Not that it's all because of you if something's funny. It's a give and take relationship. Those who have that 6th sense can feel that humor stopwatch ticking. They know they have a pocket of fertile time your brain is absorbing the potential joke. And they know how good the work in setting a joke up beforehand is what most likely predicts the resulting physical reaction. When you think about it, humor is kind of like pain: it has to travel, make a necessary journey through into system for the reaction to come right back out.
Not that I want you to think of me as a pain.
Or that you aren't inherently funny without me watching you.
I have no idea which one of you I'm talking to right now, so I can't tell if you're funny or not, honestly.
You could be Amy.
I know Amy's funny.
Unless she's making fun of me.
Then she's not funny.
Now the word funny has lost its meaning to me because I've read it too much.
But, now that it has lost meaning I can tell it is onomatopoetic (funny sounds funny).
I mentioned earlier the idea of successful comic timing. That then made me think, "What is an example of unsuccessful comic timing?" I guess it's when an attempt to be funny just isn't--and no, I don't mean that in the annoyed, outraged tone of voice where I'm about to say next, "People DIED over such and such thing you're making fun of!" No. I just mean it's boring. If I have no reaction, if my mouth doesn't move into a smile but instead stays perfectly still, my breath doesn't catch, the corners of my eyes are static, then you can pretty much guarantee my fingers are already reaching to click onto something else. It's kind of like how the opposite of love isn't hate, it's indifference, the opposite of a laugh isn't anger, it's no reaction whatsoever. Anger is at least a reaction--it's poking something that tells you right back that you exist, although you are now the target of some serious pummeling.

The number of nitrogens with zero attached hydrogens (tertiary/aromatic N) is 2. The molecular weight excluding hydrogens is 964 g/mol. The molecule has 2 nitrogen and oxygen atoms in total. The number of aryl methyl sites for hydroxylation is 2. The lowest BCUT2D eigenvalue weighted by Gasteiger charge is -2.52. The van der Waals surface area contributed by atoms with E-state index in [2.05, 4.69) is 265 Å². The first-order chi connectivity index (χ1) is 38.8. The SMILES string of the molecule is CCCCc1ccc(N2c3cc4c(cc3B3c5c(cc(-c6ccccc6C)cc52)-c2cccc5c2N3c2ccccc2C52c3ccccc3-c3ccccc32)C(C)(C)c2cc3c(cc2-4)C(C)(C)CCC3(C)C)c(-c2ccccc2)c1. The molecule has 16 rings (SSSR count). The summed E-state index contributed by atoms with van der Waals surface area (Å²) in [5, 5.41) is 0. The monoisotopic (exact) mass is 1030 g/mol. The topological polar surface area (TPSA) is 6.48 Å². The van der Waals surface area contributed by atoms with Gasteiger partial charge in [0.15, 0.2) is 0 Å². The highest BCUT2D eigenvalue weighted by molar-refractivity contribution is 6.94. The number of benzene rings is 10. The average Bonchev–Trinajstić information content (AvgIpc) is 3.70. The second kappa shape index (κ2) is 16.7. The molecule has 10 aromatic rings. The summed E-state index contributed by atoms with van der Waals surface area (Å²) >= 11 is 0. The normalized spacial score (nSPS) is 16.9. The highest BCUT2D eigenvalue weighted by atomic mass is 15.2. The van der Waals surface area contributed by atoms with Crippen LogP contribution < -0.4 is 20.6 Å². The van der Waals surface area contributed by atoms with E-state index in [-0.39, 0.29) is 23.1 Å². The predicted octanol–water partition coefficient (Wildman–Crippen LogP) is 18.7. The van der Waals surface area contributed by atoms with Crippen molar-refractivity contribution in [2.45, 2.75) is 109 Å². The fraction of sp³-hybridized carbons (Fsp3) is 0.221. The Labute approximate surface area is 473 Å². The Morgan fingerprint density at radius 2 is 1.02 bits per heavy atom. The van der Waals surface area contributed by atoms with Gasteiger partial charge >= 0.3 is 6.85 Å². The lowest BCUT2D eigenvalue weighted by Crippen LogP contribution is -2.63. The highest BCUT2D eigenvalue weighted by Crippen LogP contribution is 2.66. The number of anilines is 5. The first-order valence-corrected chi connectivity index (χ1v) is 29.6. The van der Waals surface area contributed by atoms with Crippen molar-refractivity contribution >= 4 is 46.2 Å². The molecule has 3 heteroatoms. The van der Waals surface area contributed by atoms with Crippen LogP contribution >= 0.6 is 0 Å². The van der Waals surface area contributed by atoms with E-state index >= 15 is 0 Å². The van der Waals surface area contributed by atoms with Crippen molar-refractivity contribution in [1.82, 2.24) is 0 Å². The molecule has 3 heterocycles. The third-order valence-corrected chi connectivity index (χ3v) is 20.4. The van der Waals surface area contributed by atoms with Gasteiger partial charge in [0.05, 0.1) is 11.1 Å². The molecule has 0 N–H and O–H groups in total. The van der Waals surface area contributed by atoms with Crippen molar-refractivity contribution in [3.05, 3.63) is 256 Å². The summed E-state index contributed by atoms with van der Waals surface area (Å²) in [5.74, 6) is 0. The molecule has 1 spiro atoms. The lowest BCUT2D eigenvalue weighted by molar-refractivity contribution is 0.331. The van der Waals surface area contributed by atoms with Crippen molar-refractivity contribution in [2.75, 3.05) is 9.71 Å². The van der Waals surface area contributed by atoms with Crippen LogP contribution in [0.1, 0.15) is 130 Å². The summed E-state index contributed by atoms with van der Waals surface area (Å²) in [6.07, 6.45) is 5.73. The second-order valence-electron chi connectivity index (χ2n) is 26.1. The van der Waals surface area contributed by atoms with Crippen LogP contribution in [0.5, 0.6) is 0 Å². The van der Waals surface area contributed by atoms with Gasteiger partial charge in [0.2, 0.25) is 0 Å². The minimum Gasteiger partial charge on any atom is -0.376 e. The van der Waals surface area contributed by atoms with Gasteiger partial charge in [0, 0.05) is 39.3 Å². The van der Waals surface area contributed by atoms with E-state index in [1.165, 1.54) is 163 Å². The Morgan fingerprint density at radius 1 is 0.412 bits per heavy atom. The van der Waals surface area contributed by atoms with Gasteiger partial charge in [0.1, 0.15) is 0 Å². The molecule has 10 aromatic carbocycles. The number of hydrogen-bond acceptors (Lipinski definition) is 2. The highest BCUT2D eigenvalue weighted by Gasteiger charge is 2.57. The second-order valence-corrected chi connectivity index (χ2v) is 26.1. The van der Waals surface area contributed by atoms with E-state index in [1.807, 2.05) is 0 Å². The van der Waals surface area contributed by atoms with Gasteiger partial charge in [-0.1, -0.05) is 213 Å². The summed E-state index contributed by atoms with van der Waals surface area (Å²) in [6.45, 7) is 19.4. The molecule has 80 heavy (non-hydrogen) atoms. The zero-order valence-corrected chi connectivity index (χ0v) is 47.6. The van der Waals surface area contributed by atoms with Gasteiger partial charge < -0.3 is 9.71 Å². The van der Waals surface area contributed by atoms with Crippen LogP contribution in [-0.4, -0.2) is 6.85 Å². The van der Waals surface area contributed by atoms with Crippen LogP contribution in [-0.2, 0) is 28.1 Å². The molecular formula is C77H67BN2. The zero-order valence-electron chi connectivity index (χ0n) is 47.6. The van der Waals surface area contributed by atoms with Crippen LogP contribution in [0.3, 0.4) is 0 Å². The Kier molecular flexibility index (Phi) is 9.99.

A good example, I think, of a unsuccessful comedy (and thus, flat comic timing) is this particular version of the child who fuckin' LOVES to draw I found while looking it up:
|Exhibit A: Not Funny.|
Basically, what failed is that someone tried to increase the hilarity of something that's stand-alone funny by adding something else to it. In this particular case it was implanting it into the De-motivational Poster format, which has become its own meme, some successful, some not.
I think what specifically made this unsuccessful was how the joke was presented to its audience. The gem of the actual joke is high-energy, fast and furiously silly. To then try to stuff it into the world of sardonic deadpan, via the graphic design trope of white-on-black punchlines, it becomes less funny, if not altogether ignorable.
The worst part is it leaves that bad comedy karmasay it three times fast nowtaste in your mouth afterwards that someone was trying to ride on the coattails of someone else's good sense of comic timing.
I leave you with a video that I find absolutely hilarious, which will make up for the gratuitous amount of analysis I just put you through: